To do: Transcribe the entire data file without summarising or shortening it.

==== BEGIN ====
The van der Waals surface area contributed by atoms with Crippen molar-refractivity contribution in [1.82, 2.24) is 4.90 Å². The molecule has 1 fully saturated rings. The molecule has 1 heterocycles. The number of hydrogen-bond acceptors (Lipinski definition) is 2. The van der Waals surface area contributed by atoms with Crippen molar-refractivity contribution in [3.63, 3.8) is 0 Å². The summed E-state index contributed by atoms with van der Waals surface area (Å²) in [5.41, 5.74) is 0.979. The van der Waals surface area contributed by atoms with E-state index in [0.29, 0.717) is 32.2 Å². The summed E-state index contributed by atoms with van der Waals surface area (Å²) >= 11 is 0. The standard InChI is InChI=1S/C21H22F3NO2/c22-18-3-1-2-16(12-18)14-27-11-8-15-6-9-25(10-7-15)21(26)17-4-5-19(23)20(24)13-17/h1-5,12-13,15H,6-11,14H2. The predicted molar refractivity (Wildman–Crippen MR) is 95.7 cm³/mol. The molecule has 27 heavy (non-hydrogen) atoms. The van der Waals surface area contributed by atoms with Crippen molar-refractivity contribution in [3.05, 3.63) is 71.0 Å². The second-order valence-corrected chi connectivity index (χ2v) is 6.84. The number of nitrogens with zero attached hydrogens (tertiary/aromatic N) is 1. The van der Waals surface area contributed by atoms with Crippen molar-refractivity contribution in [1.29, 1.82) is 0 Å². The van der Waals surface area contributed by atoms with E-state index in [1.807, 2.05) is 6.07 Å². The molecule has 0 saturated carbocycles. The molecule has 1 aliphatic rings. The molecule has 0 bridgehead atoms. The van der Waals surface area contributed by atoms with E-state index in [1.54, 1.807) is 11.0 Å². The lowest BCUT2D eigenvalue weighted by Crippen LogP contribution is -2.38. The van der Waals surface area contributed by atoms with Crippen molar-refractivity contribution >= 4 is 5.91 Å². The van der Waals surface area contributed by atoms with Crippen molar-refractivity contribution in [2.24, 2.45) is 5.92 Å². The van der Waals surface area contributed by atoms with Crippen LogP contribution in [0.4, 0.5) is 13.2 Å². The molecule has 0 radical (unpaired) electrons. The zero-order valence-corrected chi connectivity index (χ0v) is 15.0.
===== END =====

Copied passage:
The van der Waals surface area contributed by atoms with Crippen molar-refractivity contribution in [1.82, 2.24) is 4.90 Å². The molecule has 1 fully saturated rings. The molecule has 1 heterocycles. The number of hydrogen-bond acceptors (Lipinski definition) is 2. The van der Waals surface area contributed by atoms with Crippen molar-refractivity contribution in [3.63, 3.8) is 0 Å². The summed E-state index contributed by atoms with van der Waals surface area (Å²) in [5.41, 5.74) is 0.979. The van der Waals surface area contributed by atoms with E-state index in [0.29, 0.717) is 32.2 Å². The summed E-state index contributed by atoms with van der Waals surface area (Å²) >= 11 is 0. The standard InChI is InChI=1S/C21H22F3NO2/c22-18-3-1-2-16(12-18)14-27-11-8-15-6-9-25(10-7-15)21(26)17-4-5-19(23)20(24)13-17/h1-5,12-13,15H,6-11,14H2. The predicted molar refractivity (Wildman–Crippen MR) is 95.7 cm³/mol. The molecule has 27 heavy (non-hydrogen) atoms. The van der Waals surface area contributed by atoms with Crippen molar-refractivity contribution in [3.05, 3.63) is 71.0 Å². The second-order valence-corrected chi connectivity index (χ2v) is 6.84. The number of nitrogens with zero attached hydrogens (tertiary/aromatic N) is 1. The van der Waals surface area contributed by atoms with Crippen molar-refractivity contribution in [1.29, 1.82) is 0 Å². The van der Waals surface area contributed by atoms with E-state index in [1.807, 2.05) is 6.07 Å². The molecule has 0 saturated carbocycles. The molecule has 1 aliphatic rings. The molecule has 0 bridgehead atoms. The van der Waals surface area contributed by atoms with E-state index in [1.54, 1.807) is 11.0 Å². The lowest BCUT2D eigenvalue weighted by Crippen LogP contribution is -2.38. The van der Waals surface area contributed by atoms with Crippen molar-refractivity contribution >= 4 is 5.91 Å². The van der Waals surface area contributed by atoms with Crippen molar-refractivity contribution in [2.24, 2.45) is 5.92 Å². The van der Waals surface area contributed by atoms with Crippen LogP contribution in [0.4, 0.5) is 13.2 Å². The molecule has 0 radical (unpaired) electrons. The zero-order valence-corrected chi connectivity index (χ0v) is 15.0.